April 19th, 2010
Last season, I managed to watch and enjoy an entire season of United States of Tara without writing about it beyond a preview, which seems like the sort of oversight which shouldn’t happen: sure, I don’t get paid to do this, and there are plenty of shows that I watch but don’t blog about (for various reasons), but this is a compelling and intriguing show featuring some great performances that seems like it would lend itself to the sort of analysis I like to do. And yet, here I am again this season – after writing about the premiere, I’ve fallen off the wagon for the past three weeks, and I still don’t really know why.
I think it happened last season because the show is admittedly paced a little bit slowly, and it seemed to be in a largely contemplative mood in regards to Tara’s conditions: if the show is going to do all the contemplation for me, largely playing out the paces of the stories we’d expect to see given its premise, then why do I need to write a thousand words about it? However, this season the show has switched gears: the show’s pacing has completely gone off the rails, and yet the characters continue to want to try to live as if things are normal, to ignore the chaos and try to sort of power their way through.
“Doin’ Time” manages to debrief a fairly substantial, and potentially show-breaking, development with an ease which reminds us that this show is on some really strong creative footing this year: while it remains at times slow and contemplative, it is applying those traits to situations that we couldn’t have imagined a season ago and making some damn fine television in the process.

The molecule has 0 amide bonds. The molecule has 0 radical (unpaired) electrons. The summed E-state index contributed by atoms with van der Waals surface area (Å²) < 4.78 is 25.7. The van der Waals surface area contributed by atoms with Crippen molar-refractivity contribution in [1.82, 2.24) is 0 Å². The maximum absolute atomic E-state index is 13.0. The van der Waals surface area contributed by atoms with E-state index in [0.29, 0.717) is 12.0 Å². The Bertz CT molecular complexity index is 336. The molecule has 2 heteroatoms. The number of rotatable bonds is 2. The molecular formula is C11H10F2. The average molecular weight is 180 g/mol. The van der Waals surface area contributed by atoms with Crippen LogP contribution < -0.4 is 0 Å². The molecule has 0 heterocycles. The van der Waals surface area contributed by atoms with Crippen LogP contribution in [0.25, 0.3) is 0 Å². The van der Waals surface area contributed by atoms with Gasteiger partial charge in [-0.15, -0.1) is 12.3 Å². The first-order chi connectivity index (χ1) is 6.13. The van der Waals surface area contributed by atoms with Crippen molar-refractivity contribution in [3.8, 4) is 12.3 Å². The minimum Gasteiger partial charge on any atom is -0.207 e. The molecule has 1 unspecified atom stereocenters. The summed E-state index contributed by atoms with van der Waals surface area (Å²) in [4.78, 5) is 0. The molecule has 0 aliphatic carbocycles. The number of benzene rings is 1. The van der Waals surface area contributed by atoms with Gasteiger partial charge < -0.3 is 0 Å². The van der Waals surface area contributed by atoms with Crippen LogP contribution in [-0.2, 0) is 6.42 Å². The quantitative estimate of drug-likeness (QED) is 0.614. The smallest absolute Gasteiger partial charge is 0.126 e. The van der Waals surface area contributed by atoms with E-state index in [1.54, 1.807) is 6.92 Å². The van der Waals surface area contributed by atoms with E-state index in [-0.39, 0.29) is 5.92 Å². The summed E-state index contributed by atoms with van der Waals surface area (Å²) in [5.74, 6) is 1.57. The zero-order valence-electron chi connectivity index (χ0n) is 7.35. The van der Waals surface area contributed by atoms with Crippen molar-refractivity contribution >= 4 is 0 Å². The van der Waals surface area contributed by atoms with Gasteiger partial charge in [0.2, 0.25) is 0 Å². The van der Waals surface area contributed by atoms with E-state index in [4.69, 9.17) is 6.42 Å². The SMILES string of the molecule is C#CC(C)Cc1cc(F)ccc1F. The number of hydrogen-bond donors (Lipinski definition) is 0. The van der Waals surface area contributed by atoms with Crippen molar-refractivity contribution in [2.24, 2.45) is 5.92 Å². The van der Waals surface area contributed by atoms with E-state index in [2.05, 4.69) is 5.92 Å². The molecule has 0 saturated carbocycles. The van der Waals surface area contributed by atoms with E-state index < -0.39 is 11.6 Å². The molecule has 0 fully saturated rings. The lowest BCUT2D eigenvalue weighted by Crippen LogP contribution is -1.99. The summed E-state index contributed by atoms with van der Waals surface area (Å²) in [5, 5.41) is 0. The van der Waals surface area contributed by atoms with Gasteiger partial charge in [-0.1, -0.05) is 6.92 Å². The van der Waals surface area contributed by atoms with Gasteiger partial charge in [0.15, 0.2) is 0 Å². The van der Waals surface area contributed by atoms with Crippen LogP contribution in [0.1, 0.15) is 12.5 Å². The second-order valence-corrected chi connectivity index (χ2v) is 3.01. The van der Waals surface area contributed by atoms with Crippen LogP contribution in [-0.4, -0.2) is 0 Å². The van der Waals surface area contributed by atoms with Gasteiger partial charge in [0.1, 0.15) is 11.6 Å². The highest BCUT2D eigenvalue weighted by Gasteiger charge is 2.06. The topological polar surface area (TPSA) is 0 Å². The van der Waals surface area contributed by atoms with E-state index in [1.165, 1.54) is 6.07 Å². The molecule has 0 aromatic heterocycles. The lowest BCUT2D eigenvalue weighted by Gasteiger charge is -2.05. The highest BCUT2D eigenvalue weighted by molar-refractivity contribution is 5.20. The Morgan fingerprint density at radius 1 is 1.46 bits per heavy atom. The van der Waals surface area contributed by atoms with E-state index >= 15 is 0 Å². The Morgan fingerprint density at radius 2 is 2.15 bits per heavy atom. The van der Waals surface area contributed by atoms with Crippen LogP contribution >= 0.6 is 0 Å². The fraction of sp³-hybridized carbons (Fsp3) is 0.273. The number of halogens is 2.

I want you to imagine at the start of the first season of this show the idea that Tara would develop a fifth alter which would serve as her own therapist. Heck, I want you to imagine completely out of context the idea of a woman serving as their own therapist. In both cases, I think we’re be entirely skeptical, and even last week I was sort of on the fence about the story’s effectiveness, but then I watched this episode and realized that I entirely buy it. I buy that the only person who could possibly be Tara’s therapist is someone she invents for herself, and that the only therapist who would be capable of being on call to deal with her various traumas would be one of her own creation. If we accept, as the show spent much of last season demonstrating, that the alters are a defence mechanism against traumatic experiences in her past, then it would make sense that a new alter would emerge to deal with the trauma of the alters re-emerging despite her attempts to medicate.
That this makes sense very much depends on Toni Colette, who has brought Shoshannah to life in a way which makes me look past the obvious green screen and embrace this character and their perspective on Tara’s life. She asks all of the questions that Tara is too afraid to ask herself, the questions she wants to be asked so that she has an excuse to open up; she even asks the question that has been sitting between Tara and Max ever since the alters first emerged, the question of whether their relationship worked because of or in spite of the Dissociative Identity Disorder. And while it sounds crazy, it’s something that even Max gravitates towards once he realizes that he’s found something who understands his wife better than he does, and through it all we believe it: as skeptical as outside observers would be, the story feels entirely real.